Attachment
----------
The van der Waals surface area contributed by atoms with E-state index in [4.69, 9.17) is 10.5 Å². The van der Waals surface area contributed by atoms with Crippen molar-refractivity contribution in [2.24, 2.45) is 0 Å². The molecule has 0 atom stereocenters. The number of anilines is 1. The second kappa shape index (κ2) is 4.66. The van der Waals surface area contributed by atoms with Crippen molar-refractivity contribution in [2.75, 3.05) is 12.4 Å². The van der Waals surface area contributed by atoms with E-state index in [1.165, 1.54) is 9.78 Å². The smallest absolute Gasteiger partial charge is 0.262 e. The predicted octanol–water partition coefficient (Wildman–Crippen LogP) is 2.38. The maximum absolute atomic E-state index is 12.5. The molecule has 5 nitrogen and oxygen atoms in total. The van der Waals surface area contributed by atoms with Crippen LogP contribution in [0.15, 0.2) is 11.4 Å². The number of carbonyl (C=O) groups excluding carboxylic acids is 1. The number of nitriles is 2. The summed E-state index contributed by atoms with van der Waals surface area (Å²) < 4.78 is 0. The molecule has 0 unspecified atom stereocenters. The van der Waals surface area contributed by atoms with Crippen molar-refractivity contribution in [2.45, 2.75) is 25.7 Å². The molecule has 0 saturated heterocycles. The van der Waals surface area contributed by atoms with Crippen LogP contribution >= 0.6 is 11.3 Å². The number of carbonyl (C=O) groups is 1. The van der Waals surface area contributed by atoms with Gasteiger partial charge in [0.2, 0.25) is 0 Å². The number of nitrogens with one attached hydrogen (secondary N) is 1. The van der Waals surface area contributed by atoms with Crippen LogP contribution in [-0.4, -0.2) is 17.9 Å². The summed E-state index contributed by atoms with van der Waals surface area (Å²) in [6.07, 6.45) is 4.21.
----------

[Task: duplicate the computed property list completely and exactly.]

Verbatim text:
The van der Waals surface area contributed by atoms with E-state index in [4.69, 9.17) is 10.5 Å². The van der Waals surface area contributed by atoms with Crippen molar-refractivity contribution in [2.24, 2.45) is 0 Å². The molecule has 0 atom stereocenters. The number of anilines is 1. The second kappa shape index (κ2) is 4.66. The van der Waals surface area contributed by atoms with Crippen molar-refractivity contribution in [2.75, 3.05) is 12.4 Å². The van der Waals surface area contributed by atoms with E-state index in [1.165, 1.54) is 9.78 Å². The smallest absolute Gasteiger partial charge is 0.262 e. The predicted octanol–water partition coefficient (Wildman–Crippen LogP) is 2.38. The maximum absolute atomic E-state index is 12.5. The molecule has 5 nitrogen and oxygen atoms in total. The van der Waals surface area contributed by atoms with Crippen LogP contribution in [0.15, 0.2) is 11.4 Å². The number of carbonyl (C=O) groups excluding carboxylic acids is 1. The number of nitriles is 2. The summed E-state index contributed by atoms with van der Waals surface area (Å²) < 4.78 is 0. The molecule has 0 unspecified atom stereocenters. The van der Waals surface area contributed by atoms with Crippen molar-refractivity contribution in [2.45, 2.75) is 25.7 Å². The molecule has 0 saturated heterocycles. The van der Waals surface area contributed by atoms with Crippen LogP contribution >= 0.6 is 11.3 Å². The number of carbonyl (C=O) groups is 1. The van der Waals surface area contributed by atoms with Gasteiger partial charge in [0.2, 0.25) is 0 Å². The number of nitrogens with one attached hydrogen (secondary N) is 1. The van der Waals surface area contributed by atoms with Crippen LogP contribution in [-0.4, -0.2) is 17.9 Å². The summed E-state index contributed by atoms with van der Waals surface area (Å²) in [6.07, 6.45) is 4.21.